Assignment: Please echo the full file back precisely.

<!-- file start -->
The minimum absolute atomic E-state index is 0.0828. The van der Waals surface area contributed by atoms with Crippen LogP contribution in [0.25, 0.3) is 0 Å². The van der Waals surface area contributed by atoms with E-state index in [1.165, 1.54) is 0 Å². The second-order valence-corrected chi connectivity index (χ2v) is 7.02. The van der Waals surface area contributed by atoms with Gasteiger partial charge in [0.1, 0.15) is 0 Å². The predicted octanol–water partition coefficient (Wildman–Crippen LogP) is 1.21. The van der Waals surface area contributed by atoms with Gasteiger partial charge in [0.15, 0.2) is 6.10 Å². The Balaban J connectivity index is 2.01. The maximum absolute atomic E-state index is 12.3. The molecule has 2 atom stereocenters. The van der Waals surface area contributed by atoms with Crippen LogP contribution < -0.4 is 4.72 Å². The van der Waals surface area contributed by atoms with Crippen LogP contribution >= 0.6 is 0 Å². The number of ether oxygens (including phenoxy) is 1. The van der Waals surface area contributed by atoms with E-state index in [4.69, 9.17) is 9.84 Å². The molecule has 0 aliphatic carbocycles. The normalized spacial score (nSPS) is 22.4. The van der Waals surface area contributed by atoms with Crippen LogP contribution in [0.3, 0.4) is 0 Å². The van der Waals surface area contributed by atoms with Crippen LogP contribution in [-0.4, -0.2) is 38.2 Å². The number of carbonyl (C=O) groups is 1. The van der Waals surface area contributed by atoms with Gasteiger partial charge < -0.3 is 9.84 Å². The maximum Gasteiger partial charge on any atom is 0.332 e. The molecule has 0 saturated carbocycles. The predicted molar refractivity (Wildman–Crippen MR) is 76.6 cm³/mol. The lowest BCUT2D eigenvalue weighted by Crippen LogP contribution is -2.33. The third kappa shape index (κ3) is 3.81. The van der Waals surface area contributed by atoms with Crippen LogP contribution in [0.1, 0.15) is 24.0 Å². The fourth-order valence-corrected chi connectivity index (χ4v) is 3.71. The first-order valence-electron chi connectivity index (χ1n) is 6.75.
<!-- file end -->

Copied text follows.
The minimum absolute atomic E-state index is 0.0828. The van der Waals surface area contributed by atoms with Crippen LogP contribution in [0.25, 0.3) is 0 Å². The van der Waals surface area contributed by atoms with E-state index in [1.165, 1.54) is 0 Å². The second-order valence-corrected chi connectivity index (χ2v) is 7.02. The van der Waals surface area contributed by atoms with Gasteiger partial charge in [0.1, 0.15) is 0 Å². The predicted octanol–water partition coefficient (Wildman–Crippen LogP) is 1.21. The van der Waals surface area contributed by atoms with Gasteiger partial charge in [0.15, 0.2) is 6.10 Å². The Balaban J connectivity index is 2.01. The maximum absolute atomic E-state index is 12.3. The molecule has 2 atom stereocenters. The van der Waals surface area contributed by atoms with Crippen LogP contribution < -0.4 is 4.72 Å². The van der Waals surface area contributed by atoms with Crippen LogP contribution >= 0.6 is 0 Å². The number of ether oxygens (including phenoxy) is 1. The van der Waals surface area contributed by atoms with E-state index in [4.69, 9.17) is 9.84 Å². The molecule has 0 aliphatic carbocycles. The normalized spacial score (nSPS) is 22.4. The van der Waals surface area contributed by atoms with Crippen LogP contribution in [0.3, 0.4) is 0 Å². The van der Waals surface area contributed by atoms with Crippen LogP contribution in [-0.4, -0.2) is 38.2 Å². The number of carbonyl (C=O) groups is 1. The van der Waals surface area contributed by atoms with Gasteiger partial charge < -0.3 is 9.84 Å². The maximum Gasteiger partial charge on any atom is 0.332 e. The molecule has 0 saturated carbocycles. The predicted molar refractivity (Wildman–Crippen MR) is 76.6 cm³/mol. The lowest BCUT2D eigenvalue weighted by Crippen LogP contribution is -2.33. The third kappa shape index (κ3) is 3.81. The van der Waals surface area contributed by atoms with Crippen LogP contribution in [0.1, 0.15) is 24.0 Å². The fourth-order valence-corrected chi connectivity index (χ4v) is 3.71. The first-order valence-electron chi connectivity index (χ1n) is 6.75.